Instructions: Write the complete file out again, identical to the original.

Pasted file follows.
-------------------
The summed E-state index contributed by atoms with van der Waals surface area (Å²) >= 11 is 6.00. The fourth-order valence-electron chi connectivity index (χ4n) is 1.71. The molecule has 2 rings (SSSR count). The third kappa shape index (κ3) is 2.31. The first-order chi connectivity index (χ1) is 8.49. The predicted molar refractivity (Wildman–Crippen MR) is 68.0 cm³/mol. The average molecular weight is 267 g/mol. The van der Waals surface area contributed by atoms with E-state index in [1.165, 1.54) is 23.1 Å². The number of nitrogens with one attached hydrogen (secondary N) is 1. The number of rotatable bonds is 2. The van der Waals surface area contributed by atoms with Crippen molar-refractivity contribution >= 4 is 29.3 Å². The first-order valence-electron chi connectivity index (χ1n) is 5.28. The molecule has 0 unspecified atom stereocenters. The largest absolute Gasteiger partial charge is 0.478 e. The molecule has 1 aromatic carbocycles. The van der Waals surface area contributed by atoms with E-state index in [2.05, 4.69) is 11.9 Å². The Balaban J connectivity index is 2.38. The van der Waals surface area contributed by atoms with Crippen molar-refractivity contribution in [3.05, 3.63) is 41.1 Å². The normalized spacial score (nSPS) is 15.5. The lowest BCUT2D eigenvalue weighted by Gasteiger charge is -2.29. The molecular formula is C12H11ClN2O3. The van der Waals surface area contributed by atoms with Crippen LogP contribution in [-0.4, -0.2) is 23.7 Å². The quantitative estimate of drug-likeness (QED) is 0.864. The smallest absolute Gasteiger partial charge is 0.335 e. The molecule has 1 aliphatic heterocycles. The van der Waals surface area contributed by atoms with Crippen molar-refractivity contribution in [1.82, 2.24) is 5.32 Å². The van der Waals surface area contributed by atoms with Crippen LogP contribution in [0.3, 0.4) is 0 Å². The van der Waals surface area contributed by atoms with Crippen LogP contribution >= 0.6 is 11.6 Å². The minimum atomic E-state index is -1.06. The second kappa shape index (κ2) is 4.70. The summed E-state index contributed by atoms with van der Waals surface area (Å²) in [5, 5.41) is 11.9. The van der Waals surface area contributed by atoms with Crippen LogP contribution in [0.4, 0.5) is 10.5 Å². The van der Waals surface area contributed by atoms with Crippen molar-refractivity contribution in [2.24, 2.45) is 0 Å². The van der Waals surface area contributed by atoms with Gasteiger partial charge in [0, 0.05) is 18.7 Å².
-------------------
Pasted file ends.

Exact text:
The summed E-state index contributed by atoms with van der Waals surface area (Å²) >= 11 is 6.00. The fourth-order valence-electron chi connectivity index (χ4n) is 1.71. The molecule has 2 rings (SSSR count). The third kappa shape index (κ3) is 2.31. The first-order chi connectivity index (χ1) is 8.49. The predicted molar refractivity (Wildman–Crippen MR) is 68.0 cm³/mol. The average molecular weight is 267 g/mol. The van der Waals surface area contributed by atoms with E-state index in [1.165, 1.54) is 23.1 Å². The number of nitrogens with one attached hydrogen (secondary N) is 1. The number of rotatable bonds is 2. The van der Waals surface area contributed by atoms with Crippen molar-refractivity contribution >= 4 is 29.3 Å². The first-order valence-electron chi connectivity index (χ1n) is 5.28. The molecule has 0 unspecified atom stereocenters. The largest absolute Gasteiger partial charge is 0.478 e. The molecule has 1 aromatic carbocycles. The van der Waals surface area contributed by atoms with E-state index in [2.05, 4.69) is 11.9 Å². The Balaban J connectivity index is 2.38. The van der Waals surface area contributed by atoms with Crippen molar-refractivity contribution in [3.05, 3.63) is 41.1 Å². The normalized spacial score (nSPS) is 15.5. The lowest BCUT2D eigenvalue weighted by Gasteiger charge is -2.29. The molecular formula is C12H11ClN2O3. The van der Waals surface area contributed by atoms with Crippen LogP contribution in [-0.4, -0.2) is 23.7 Å². The quantitative estimate of drug-likeness (QED) is 0.864. The smallest absolute Gasteiger partial charge is 0.335 e. The molecule has 1 aliphatic heterocycles. The van der Waals surface area contributed by atoms with Crippen molar-refractivity contribution in [1.82, 2.24) is 5.32 Å². The van der Waals surface area contributed by atoms with Crippen LogP contribution in [0.3, 0.4) is 0 Å². The van der Waals surface area contributed by atoms with Crippen LogP contribution >= 0.6 is 11.6 Å². The minimum atomic E-state index is -1.06. The second kappa shape index (κ2) is 4.70. The summed E-state index contributed by atoms with van der Waals surface area (Å²) in [5, 5.41) is 11.9. The van der Waals surface area contributed by atoms with Crippen LogP contribution in [0.4, 0.5) is 10.5 Å². The van der Waals surface area contributed by atoms with Crippen molar-refractivity contribution in [2.24, 2.45) is 0 Å². The van der Waals surface area contributed by atoms with Gasteiger partial charge in [0, 0.05) is 18.7 Å².